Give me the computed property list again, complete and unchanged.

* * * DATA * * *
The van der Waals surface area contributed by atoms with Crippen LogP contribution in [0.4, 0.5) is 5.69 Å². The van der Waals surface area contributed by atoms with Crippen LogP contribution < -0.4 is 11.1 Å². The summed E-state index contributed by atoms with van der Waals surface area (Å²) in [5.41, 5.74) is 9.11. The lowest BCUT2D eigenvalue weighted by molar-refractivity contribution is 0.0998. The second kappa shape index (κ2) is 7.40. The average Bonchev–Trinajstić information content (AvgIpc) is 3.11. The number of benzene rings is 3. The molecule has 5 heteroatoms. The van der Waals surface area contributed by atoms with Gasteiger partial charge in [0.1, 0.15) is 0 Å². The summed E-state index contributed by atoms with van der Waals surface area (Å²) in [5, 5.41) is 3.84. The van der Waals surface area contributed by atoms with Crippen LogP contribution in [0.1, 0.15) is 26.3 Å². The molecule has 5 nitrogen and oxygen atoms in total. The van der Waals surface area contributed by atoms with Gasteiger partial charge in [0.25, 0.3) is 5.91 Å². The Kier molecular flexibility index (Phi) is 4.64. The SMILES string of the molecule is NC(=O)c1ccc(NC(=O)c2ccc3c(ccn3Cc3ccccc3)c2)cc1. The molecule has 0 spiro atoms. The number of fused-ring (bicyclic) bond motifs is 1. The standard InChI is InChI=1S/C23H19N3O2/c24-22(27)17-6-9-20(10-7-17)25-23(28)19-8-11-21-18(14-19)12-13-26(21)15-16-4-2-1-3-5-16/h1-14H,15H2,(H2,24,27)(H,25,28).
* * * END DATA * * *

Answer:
The van der Waals surface area contributed by atoms with Crippen LogP contribution in [0.4, 0.5) is 5.69 Å². The van der Waals surface area contributed by atoms with Crippen LogP contribution < -0.4 is 11.1 Å². The summed E-state index contributed by atoms with van der Waals surface area (Å²) in [5.41, 5.74) is 9.11. The lowest BCUT2D eigenvalue weighted by molar-refractivity contribution is 0.0998. The second kappa shape index (κ2) is 7.40. The average Bonchev–Trinajstić information content (AvgIpc) is 3.11. The number of benzene rings is 3. The molecule has 5 heteroatoms. The van der Waals surface area contributed by atoms with Gasteiger partial charge in [0.1, 0.15) is 0 Å². The summed E-state index contributed by atoms with van der Waals surface area (Å²) in [5, 5.41) is 3.84. The van der Waals surface area contributed by atoms with Crippen LogP contribution in [0.1, 0.15) is 26.3 Å². The molecule has 5 nitrogen and oxygen atoms in total. The van der Waals surface area contributed by atoms with Gasteiger partial charge in [0.25, 0.3) is 5.91 Å². The Kier molecular flexibility index (Phi) is 4.64. The SMILES string of the molecule is NC(=O)c1ccc(NC(=O)c2ccc3c(ccn3Cc3ccccc3)c2)cc1. The molecule has 0 spiro atoms. The number of fused-ring (bicyclic) bond motifs is 1. The standard InChI is InChI=1S/C23H19N3O2/c24-22(27)17-6-9-20(10-7-17)25-23(28)19-8-11-21-18(14-19)12-13-26(21)15-16-4-2-1-3-5-16/h1-14H,15H2,(H2,24,27)(H,25,28).